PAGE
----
1991 Lancia Delta HF Integrale 16V Group A Rally Car, estimate €380,000 – 480,000 (£330,000 – 410,000 / US$460,000 – 580,000)
The Integrale dominated rallying in the late 1980s, picking up the world championship title in 1987 and 1988. This car was campaigned by the famous Italian Jolly Club team in the livery of the Belgian oil company FINA – one of only six Lancia Delta Integrales believed to be finished as such – crewed by driver Didier Auriol and navigator Bernard Occelli, including in the 1991 Acropolis Rally in Greece where it finished in an impressive 4th place.
Following an engine overhaul in 2019, the Integrale has taken part in the Rally della Lana 2019 and the Rally Città di Torino 2020 regularity events.
1997 Ferrari 550 Maranello GTLM Competition Coupé, estimate €500,000 – 700,000 (£430,000 – 600,000 / US$600,000 – 840,000)
The first 550 Maranello built for racing was constructed for Red Racing by Enjolras (the Peugeot works rally team, with the permission of Ferrari and was initially raced in the French and Spanish GT Championships from 1999-2002, before campaigning at Le Mans with the French team XL Racing. In later years it has appeared at the Goodwood Festival of Speed and has competed in the Montreux Grand Prix Historique.
1965 Alfa Romeo Giulia Sprint GTA 1600, Coachwork by Carrozzeria Bertone, estimate €280,000 – 350,000 (£240,000 – 300,000 / US$340,000 – 420,000) NO RESERVE.
Produced as the road variant of the competition focused Giulia Sprint GT, this GTA was prepared to the Corsa (race) specification by marque specialist Ital Auto. It was campaigned extensively in prestigious historic events such as the 2015 and 2016 Tour Auto by its previous custodian, German collector and Alfa Romeo enthusiast, Jürgen End. The GTA is now offered at NO RESERVE.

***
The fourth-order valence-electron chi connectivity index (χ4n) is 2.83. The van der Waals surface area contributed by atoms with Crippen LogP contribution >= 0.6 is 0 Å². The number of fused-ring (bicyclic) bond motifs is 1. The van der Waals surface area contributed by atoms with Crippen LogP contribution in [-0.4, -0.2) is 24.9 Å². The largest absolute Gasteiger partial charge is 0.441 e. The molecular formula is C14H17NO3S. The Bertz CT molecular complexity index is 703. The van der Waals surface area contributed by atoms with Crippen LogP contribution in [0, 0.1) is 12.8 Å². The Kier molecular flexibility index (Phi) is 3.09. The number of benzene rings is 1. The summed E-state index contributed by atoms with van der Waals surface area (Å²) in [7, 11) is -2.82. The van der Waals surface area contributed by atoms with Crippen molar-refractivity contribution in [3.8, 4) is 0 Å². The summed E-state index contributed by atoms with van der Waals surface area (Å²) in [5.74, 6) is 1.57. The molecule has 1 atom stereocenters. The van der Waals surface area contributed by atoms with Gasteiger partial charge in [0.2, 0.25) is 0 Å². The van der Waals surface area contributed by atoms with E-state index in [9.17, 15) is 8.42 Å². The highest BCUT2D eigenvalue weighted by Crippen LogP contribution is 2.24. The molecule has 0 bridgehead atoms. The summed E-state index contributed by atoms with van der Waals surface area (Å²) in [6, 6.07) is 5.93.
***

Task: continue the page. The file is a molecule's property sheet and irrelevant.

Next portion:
1973 Ferrari Dino 246 GTS, estimate €300,000 – 350,000
A desirable open-top targa version, in a highly-desirable colour scheme, of this celebrated mid-engined sportscar named after Enzo Ferrari’s eldest son and designed by Pininfarina.
The Bonhams Monaco Sale, ‘Les Grandes Marques à Monaco‘ will be staged in the principality as a live auction on 23 April at 14.00 at the Fairmont Monte-Carlo overlooking the famous hairpin bend of the Monaco Grand Prix circuit, which will host the Monaco Historic Grand Prix over the same weekend.
The sale marks a welcome return to the traditional Bonhams format with the auctioneer on the rostrum and a limited audience in the saleroom, in accordance with local COVID-related restrictions. In addition the auction will be livestreamed to a worldwide audience via Bonhams.com and the Bonhams app. Absentee and telephone bids are also encouraged.
The Fairmont Monte-Carlo, Monaco
23 April 2021
The sale preview will be staged at the Fairmont Hotel on Thursday 22 April, 10.00 to 18.00 and on Friday 23 April from 09.30.
*Due to the current local COVID-related restrictions, a PCR test of less than 72 hours will be required by the Monegasque authorities at the Monaco border and by the Fairmont Hotel for auction attendees. (Clients visiting for less than 24 hours from the Maritime Alps and the Var are exempt).
Contact email@example.com for further details and to register to view and bid.